Linking ≠ endorsement. Enjoy and share:
- Is Houston’s landlord’s market here to stay? – Houston Business Journal
Overall, whether it’s the Woodlands, the Galleria area or the Energy Corridor, while activity has slowed somewhat in the third quarter, the commercial real estate scene in Houston remains a landlord’s market, said Doug Little, managing director at Transwestern.
“I think we’re going to see continued growth and demand,” he said. “I don’t think it will be as fever pitched as it’s been throughout the year. It will be a slowing of the market, but I don’t think it’s a bad thing.”
“We’re going to see good job growth and I think we’ll see robust growth across all sectors, mainly energy,” he said.
- New short sale rules send foreclosures skyrocketing in Nevada | Smart Real Estate Investing
The burst of activity came before Nevada’s “Homeowner’s Bill of Rights” took effect Oct. 1. The law, Senate Bill 321, might stretch out the foreclosure process and make it easier to avoid foreclosure through renegotiating a loan or completing a short sale, in which a bank agrees to sell a house for less than what’s owed on the mortgage. The law requires lenders to have a single point of contact for struggling borrowers, who complain that banks are bogged down by bureaucracy and give conflicting information. It also bars bankers from trying to seize a person’s home while also pursuing a short sale at the same time, and it forces lenders to provide homeowners with foreclosure prevention options and other information before seizing a house.
- L.A. County is among least affordable housing markets – latimes.com
Chad Sells agrees. The 31-year-old would like to move out of his two-bedroom Pomona apartment and purchase a house — a steadier environment for his 6-year-old son. But the single parent sees no way into the housing market on his $53,000 income as an information technology specialist.
“It just seems impossible,” he said.
The Trulia analysis assumes buyers get a 30-year fixed mortgage at a rate of 4.5% and put down 20%. The analysis also includes property tax and insurance. Housing is deemed affordable if it costs less than 31% of the median household income.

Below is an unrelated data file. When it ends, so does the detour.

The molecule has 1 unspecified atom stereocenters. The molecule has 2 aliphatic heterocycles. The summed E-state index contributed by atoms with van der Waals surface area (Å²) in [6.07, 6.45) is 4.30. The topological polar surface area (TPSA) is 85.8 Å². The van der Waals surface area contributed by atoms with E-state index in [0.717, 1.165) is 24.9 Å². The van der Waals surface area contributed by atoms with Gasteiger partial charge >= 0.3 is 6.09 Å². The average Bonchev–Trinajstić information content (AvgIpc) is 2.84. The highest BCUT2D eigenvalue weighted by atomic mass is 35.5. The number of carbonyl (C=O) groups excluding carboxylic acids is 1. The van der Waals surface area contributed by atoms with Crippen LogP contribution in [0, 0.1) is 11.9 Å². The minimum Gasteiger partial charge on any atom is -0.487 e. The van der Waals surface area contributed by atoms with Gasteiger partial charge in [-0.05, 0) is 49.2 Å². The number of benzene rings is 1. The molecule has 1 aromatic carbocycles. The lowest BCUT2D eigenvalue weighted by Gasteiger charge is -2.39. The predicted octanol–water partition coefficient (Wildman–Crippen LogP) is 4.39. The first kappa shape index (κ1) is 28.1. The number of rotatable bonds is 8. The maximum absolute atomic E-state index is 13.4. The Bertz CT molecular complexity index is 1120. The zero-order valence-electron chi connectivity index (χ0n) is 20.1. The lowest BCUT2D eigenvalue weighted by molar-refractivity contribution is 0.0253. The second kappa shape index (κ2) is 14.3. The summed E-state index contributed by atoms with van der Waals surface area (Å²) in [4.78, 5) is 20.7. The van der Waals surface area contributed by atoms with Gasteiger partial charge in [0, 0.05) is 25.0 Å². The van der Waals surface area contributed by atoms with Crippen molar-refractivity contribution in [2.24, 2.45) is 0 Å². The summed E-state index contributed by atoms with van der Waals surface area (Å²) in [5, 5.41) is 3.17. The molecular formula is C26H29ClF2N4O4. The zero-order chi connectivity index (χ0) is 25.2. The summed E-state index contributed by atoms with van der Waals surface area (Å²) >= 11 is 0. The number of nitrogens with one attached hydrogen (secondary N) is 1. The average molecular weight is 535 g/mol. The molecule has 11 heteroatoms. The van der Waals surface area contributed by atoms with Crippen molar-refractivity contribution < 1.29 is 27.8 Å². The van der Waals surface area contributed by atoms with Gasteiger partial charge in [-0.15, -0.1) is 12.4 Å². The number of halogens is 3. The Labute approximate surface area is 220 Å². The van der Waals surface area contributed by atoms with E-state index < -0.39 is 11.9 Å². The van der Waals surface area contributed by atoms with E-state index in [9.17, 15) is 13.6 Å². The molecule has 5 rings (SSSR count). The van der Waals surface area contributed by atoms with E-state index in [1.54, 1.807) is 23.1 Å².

Many middle-class families simply pay more than that, money that could have been spent elsewhere, stimulating the economy.
“A lot of people spend 40% on their housing” in Southern California, said Richard Green, director of USC’s Lusk Center for Real Estate.
Declining affordability is driven not only by rising values and higher mortgage rates but also a shortage of homes for sale. Investors have scooped up many lower-cost homes, including foreclosed properties, to rent or rehab and sell at higher prices. Many owners in more affordable neighborhoods remain underwater — owing more on their homes than they are worth — limiting their ability to sell.
The lack of affordable housing in California creates a drag on the economy, said Christopher Thornberg, founding partner at Beacon Economics. Businesses and the public sector must pay employees more, he said, hampering the bottom line and swelling state and local budgets. Manufacturers, he said, have a tough time finding workers.
Investors caused rising prices to get rolling and benefit by renting out their properties; but if they hadn’t started investing, the whole market would have stayed in a deep depression.
Source … https://www.latimes.com/business/realest a te/la-fi-median-home-buyer-20131010,0,12 60288,full.story
- Calculated Risk: California State Controller: Revenue and Spending Tracking Budget, Warns on impact from Shutdown
Another in a long (endless) list of reasons why the federal-government shutdown is a bad idea:
Decisions or a stalemate in Washington related to defense outlays, research funds, Medicare, and other federal programs could ripple back to California in major ways.
Just as the states are starting to recover … the House pulls the football away.
- The Dollar And The Debt Ceiling
The dollar is the world’s go-to currency. But for how much longer? Will the dollar’s status as the only true global currency be irreparably damaged by the battle in the US Congress over raising the federal government’s debt ceiling? Is the dollar’s “exorbitant privilege” as the world’s main reserve currency truly at risk?
To be sure, the purveyors of dollar doom and gloom have cried wolf before. When the subprime-mortgage crisis hit, it was widely predicted that the dollar would suffer. In fact, the greenback strengthened as investors seeking a safe haven rushed into US Treasury bonds. A year later, when Lehman Brothers failed, the dollar benefited from the safe-haven effect yet again.
Data from the International Monetary Fund confirm that these shocks caused little (if any) decline in the dominance of the dollar in central banks’ holdings of foreign-currency reserves. Likewise, data gathered by the Bank for International Settlements show that the dollar dominates global foreign-exchange transactions as much as it did in 2007.
But a default on US government debt precipitated by failure to raise the debt ceiling would be a very different kind of shock, with very different effects.
Sane governments do not default when they have a choice — especially not when they enjoy the “exorbitant privilege” of issuing the only true global currency. We are about to find out whether the US still has a sane government.
Yes, it’s that important, that big a deal.